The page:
Catherine E. Terrell

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Cytopenias of uncertain etiology are commonly observed in patients during severe inflammation. Hemophagocytosis, the histological appearance of blood-eating macrophages, is seen in the disorder hemophagocytic lymphohistiocytosis and other inflammatory contexts. Although it is hypothesized that these phenomena are linked, the mechanisms facilitating acute(More)
IFN-gamma has long been recognized as a cytokine with potent and varied effects in the immune response. Although its effects on specific cell types have been well studied in vitro, its in vivo effects are less clearly understood because of its diverse actions on many different cell types. Although control of multiple protozoan parasites is thought to depend(More)
Hemophagocytic lymphohistiocytosis (HLH) is an inborn disorder of immune regulation caused by mutations affecting perforin-dependent cytotoxicity. Defects in this pathway impair negative feedback between cytotoxic lymphocytes and APCs, leading to prolonged and pathologic activation of T cells. Etoposide, a widely used chemotherapeutic drug that inhibits(More)
Defects in perforin and related genes lead to a loss of normal immune regulation and underlie hemophagocytic lymphohistiocytosis (HLH), which requires hematopoietic cell transplantation for long-term cure. However, transplantation may be complicated by the development of mixed chimerism and uncertainty regarding the risk of HLH recurrence. To help clarify(More)
Individuals with impaired perforin-dependent cytotoxic function (Ctx(-)) develop a fatal inflammatory disorder called hemophagocytic lymphohistiocytosis (HLH). It has been hypothesized that immune hyperactivation during HLH is caused by heightened infection, defective apoptosis/responsiveness of Ctx(-) lymphocytes, or enhanced antigen presentation. Whereas(More)
Humans and mice with impaired perforin-dependent cytotoxic function may develop excessive T-cell activation and the fatal disorder hemophagocytic lymphohistiocytosis (HLH) after infection. Though cytotoxic lymphocytes can kill antigen-presenting cells, the physiological mechanism of perforin-mediated immune regulation has never been demonstrated in a(More)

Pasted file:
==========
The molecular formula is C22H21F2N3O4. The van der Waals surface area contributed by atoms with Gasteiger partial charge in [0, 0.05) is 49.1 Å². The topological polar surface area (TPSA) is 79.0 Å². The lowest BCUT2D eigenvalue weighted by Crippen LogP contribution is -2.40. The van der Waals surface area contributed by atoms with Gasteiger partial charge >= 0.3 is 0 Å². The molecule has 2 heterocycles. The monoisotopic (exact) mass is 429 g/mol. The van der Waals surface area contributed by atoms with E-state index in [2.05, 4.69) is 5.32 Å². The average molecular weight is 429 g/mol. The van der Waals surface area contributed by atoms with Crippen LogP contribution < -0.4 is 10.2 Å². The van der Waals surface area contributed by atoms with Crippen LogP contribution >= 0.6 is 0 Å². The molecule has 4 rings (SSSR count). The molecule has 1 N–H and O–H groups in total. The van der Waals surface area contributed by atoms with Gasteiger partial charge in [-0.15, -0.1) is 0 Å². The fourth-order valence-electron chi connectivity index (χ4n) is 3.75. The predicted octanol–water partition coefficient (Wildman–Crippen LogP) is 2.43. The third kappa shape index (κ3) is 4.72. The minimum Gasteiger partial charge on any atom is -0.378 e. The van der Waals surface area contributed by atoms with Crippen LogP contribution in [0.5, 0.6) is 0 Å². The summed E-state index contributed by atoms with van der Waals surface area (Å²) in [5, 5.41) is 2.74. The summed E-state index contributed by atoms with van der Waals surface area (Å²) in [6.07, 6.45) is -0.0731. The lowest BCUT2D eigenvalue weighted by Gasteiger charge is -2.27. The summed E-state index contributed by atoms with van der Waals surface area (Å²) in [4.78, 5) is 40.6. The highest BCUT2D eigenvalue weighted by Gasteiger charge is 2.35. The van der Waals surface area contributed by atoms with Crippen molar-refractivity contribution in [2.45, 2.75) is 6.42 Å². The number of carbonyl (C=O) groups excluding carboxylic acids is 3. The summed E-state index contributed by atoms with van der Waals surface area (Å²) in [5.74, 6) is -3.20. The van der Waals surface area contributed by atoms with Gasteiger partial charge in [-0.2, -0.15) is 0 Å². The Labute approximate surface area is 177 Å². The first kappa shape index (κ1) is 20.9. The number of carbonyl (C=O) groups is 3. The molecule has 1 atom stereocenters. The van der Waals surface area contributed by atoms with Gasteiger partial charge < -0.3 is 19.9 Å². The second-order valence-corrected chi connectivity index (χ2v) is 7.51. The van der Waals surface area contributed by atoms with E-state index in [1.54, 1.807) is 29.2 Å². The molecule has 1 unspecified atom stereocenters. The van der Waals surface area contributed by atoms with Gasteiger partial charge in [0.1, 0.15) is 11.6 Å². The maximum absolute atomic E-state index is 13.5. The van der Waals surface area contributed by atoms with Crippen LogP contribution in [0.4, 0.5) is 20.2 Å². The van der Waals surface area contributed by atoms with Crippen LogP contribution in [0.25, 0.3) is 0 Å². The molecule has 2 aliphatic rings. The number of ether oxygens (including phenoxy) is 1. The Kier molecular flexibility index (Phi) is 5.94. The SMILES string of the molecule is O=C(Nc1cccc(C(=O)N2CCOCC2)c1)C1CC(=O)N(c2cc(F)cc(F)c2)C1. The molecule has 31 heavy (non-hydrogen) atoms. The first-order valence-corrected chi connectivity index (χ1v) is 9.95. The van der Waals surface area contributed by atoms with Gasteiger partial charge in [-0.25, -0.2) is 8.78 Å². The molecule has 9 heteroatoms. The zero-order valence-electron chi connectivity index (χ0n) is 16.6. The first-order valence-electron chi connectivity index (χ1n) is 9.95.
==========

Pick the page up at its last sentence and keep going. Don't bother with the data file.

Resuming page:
BACKGROUND We previously reported that cancer-related psychological stress is associated with reduced natural killer (NK) cell lysis. We hypothesized that reduced NK cell cytotoxicity in patients with increased levels of stress would correlate with alterations in the expression of inhibitory NK cell receptors (killer immunoglobulin-like receptors, or KIRs).(More)
The current clinical approach for treating autoimmune diseases is to broadly blunt immune responses as a means of preventing autoimmune pathology. Among the major side effects of this strategy are depressed beneficial immunity and increased rates of infections and tumors. Using the experimental autoimmune encephalomyelitis model for human multiple(More)
BACKGROUND We hypothesized that interferon alpha (IFN-alpha) and unmethylated cytosine-phosphothioate-guanine (CpG)-rich oligodexoynucleotides (CpG ODNs) would elicit potent antitumor activity due to the ability of this treatment combination to activate complimentary signal transduction intermediates. METHODS Peripheral blood mononuclear cells treated(More)
Perforin-1 mutations result in a potentially fatal hemophagocytic lymphohistiocytosis (HLH) with heightened immune activation, hypercytokinemia, pancytopenia, and end-organ damage. At present, hematopoietic stem cell (HSC) transplantation is curative, but limited by donor availability and associated mortality, making gene therapy an attractive alternative(More)